So Gall seized his opportunity to call out Punk with UFC president Dana White sitting cage side during his debut and a few months later he was signed to the promotion with a promise that all he had to do was win one more fight and he would score the highly lucrative matchup with the widely talked about professional wrestler turned professional fighter.

Gall had a lot of pressure on his shoulders to perform and it would be easy to argue that his opponent Mike Jackson didn't offer much resistance, but he still went out and executed the perfect game plan before finishing the fight 45 seconds into the first round. Gall didn't seem nervous and he certainly didn't perform like it either.

Now he's set to face Punk in either June or July. It's easy to argue that even after that fight, the 24 year old from New Jersey probably still doesn't actually belong on the UFC roster, but Gall is making the most of his 15 minutes of fame and not wilting under the spotlight on Saturday night was a good indication that we'll hear a lot more from him before it's all over.


Fall From Grace

There has not been a more unceremonious exit from the ranks of the elite than what has happened to Rafael "Feijao" Cavalcante since joining the UFC.

When Cavalcante was standing tall as champion in Strikeforce, he appeared to be the next evolution of the 205-pound division. A physically imposing striker with incredible takedown defense and mind numbing power who appeared to be one of the biggest threats to the best of the best in the UFC when he first arrived in 2013.

Instead, what has resulted is a 1-4 record inside the Octagon with three losses in a row and none of those fights went very well for Cavalcante. Now it could be argued that he's been facing the top fighters in the world at light heavyweight and that is correct. But Cavalcante was supposed to be one of those guys and instead he's looked like a speed bump as just about everybody he's faced in the top 15 has cruised past him in relatively easy fashion.

MMA is certainly an unforgiving sport and Cavalcante has been finding that out the hard way in the UFC.


Heavy Is the Head

The heavyweight and light-heavyweight division are in desperate need of some new blood, and Saturday night's card was only further proof of that.

Jared Rosholt, 29, was one of the last remaining fighters in the heavyweight division who was ranked in the top 15 while still under 30. His performance against Roy Nelson was nothing short of abysmal as he ducked and dodged punches, but failed to actually put forth much effort to win the fight with any kind of offense.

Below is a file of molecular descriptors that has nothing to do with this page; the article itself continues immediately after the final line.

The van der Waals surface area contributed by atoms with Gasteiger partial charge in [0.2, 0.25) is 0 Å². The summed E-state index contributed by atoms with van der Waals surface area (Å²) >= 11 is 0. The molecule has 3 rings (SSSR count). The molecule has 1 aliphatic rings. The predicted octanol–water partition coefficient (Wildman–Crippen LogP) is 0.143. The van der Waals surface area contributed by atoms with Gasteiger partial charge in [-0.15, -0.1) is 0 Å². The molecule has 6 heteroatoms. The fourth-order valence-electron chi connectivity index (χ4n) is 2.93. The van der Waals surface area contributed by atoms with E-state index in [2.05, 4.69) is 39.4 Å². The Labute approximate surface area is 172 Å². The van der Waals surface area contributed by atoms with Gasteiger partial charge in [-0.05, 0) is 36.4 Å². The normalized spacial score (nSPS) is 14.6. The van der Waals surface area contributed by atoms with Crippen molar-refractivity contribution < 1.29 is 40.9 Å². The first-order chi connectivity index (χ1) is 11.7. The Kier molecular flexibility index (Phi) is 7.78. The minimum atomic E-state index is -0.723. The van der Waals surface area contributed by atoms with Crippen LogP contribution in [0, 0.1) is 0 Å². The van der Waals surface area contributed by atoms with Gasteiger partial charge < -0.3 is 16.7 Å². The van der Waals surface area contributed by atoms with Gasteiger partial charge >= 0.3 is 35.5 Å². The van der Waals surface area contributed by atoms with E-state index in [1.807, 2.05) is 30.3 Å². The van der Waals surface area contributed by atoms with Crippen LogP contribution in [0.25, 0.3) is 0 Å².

Meanwhile, Damian Grabowski was touted as Europe's best heavyweight prospect but he found out in rapid fashion that the UFC is a whole other ballgame as Derrick Lewis made short work of him inside one round.

At light heavyweight, Ovince Saint Preux picked up another top-15 win, but his track record hasn't been very good against the best fighters in the world at 205 pounds. His losses against Ryan Bader and Glover Teixeira in recent fights go a long way to show that Saint Preux can wipe the mat with anyone on the outskirts of the top 10, but once he starts treading water around the top five, he can't swim very well.

And we've already talked about Rafael Cavalcante and his chances of mounting a comeback to the top 10 in the division.

If there was one positive out of the card, Misha Cirkunov certainly looked good with his jaw popping performance over Alex Nicholson. Unfortunately, Nicholson wasn't exactly rated as a top flight prospect so the book on Cirkunov remains unwritten until he gets a decided step up in competition and given the depth at 205 pounds, it probably won't take long.

While the top of each of the respective divisions are stacked from Fabricio Werdum to Jon Jones to Daniel Cormier to Stipe Miocic, the list of prospects seems to get shorter and shorter with each event.

There aren't any easy answers in developing or cultivating talent at light heavyweight or heavyweight, but if Saturday night's card was any indication, the cupboard is starting to look awfully bare and it's going to take some serious work from the UFC matchmakers to find a way to restock it.